“Really?” She raised her eyebrows.

“Yes. Definitely.”

She smiled. “I wish you a good time here.”

“Thank you. It was nice talking to you.”

* * *

On the EC 216 back from Munich I sat next to a young woman, about twenty years old, immersed in sheets of typed paper like a girl busy with homework. Conversation seemed a possibility, but her concentration, intense and unvarying, was untouchable. Then, half an hour from Stuttgart, the train stopped. A breakdown in the line ahead, the announcement in German said, and there was no saying when services would resume. People stepped off the train. I followed, camera in hand. It was chilly outside. The sun was sinking behind rolling meadows. We were next to a small hill with a unpaved path circling it. One or two were walking up this path, others were hanging around the train, smoking, chatting, speaking on the phone, typing on the phone. I took some pictures and returned to my seat.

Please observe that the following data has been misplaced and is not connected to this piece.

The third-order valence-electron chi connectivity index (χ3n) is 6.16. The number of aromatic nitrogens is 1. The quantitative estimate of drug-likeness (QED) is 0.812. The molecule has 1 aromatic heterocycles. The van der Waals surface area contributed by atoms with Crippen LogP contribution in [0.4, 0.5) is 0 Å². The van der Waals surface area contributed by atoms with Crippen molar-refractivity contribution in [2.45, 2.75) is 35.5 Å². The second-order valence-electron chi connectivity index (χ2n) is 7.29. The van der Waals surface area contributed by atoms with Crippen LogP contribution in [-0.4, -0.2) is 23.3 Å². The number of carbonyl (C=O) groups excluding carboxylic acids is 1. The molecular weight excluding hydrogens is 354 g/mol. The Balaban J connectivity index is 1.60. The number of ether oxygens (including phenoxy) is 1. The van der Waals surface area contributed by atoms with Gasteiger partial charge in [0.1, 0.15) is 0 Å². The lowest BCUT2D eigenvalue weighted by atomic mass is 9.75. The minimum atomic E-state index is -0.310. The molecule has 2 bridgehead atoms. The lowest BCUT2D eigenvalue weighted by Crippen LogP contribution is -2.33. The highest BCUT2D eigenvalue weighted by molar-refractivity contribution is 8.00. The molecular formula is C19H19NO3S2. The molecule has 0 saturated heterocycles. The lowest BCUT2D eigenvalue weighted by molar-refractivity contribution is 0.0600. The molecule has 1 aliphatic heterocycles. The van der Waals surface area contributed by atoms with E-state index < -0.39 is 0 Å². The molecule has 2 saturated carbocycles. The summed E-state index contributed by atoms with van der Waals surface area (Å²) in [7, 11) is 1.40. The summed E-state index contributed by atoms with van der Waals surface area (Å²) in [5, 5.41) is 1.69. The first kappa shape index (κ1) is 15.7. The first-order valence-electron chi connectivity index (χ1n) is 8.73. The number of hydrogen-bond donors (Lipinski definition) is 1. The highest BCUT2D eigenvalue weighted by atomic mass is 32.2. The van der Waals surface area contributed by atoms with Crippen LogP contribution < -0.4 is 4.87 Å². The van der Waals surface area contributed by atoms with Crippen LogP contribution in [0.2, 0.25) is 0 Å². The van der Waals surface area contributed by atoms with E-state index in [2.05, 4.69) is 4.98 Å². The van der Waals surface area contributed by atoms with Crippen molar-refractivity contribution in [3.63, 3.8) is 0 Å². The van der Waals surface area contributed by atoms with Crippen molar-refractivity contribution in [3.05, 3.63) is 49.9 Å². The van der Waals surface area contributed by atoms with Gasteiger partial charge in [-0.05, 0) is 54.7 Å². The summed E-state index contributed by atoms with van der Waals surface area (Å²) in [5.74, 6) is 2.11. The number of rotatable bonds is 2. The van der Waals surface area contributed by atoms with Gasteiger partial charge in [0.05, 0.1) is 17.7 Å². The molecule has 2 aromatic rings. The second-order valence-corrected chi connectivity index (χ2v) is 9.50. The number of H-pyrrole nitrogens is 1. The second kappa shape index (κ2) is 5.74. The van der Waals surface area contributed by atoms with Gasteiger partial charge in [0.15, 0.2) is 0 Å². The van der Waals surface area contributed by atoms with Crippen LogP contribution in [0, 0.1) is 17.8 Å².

The woman was on the phone. A round face, rosy cheeks, blond hair parted in the middle. Her German was accented, and she had the chirpiness of a teenager. When she finished with the phone, I turned to her.

“Traveling to Stuttgart?”

“Yes. I’m visiting a friend for the weekend.”

“You’ll be late now.”

“I know!” she smiled. “I asked my friend not to come to the station.”

“Is that Polish you are reading?”

“Yes. Actually I’m translating Polish into German. I work as a translator.”

“What a coincidence! The book I’m reading is about translation.” I showed her the cover of Is That a Fish in Your Ear, by David Bellos.

She looked at the book. Then she nodded.

“I picked it up at Munich, and so far it’s very good. Right now I’m reading a chapter on why the English word ‘translation’ is inadequate, or perhaps even inappropriate, for the meaning it tries to convey.”

My mind was on the thrilling paragraph I had read on the richness of Japanese language: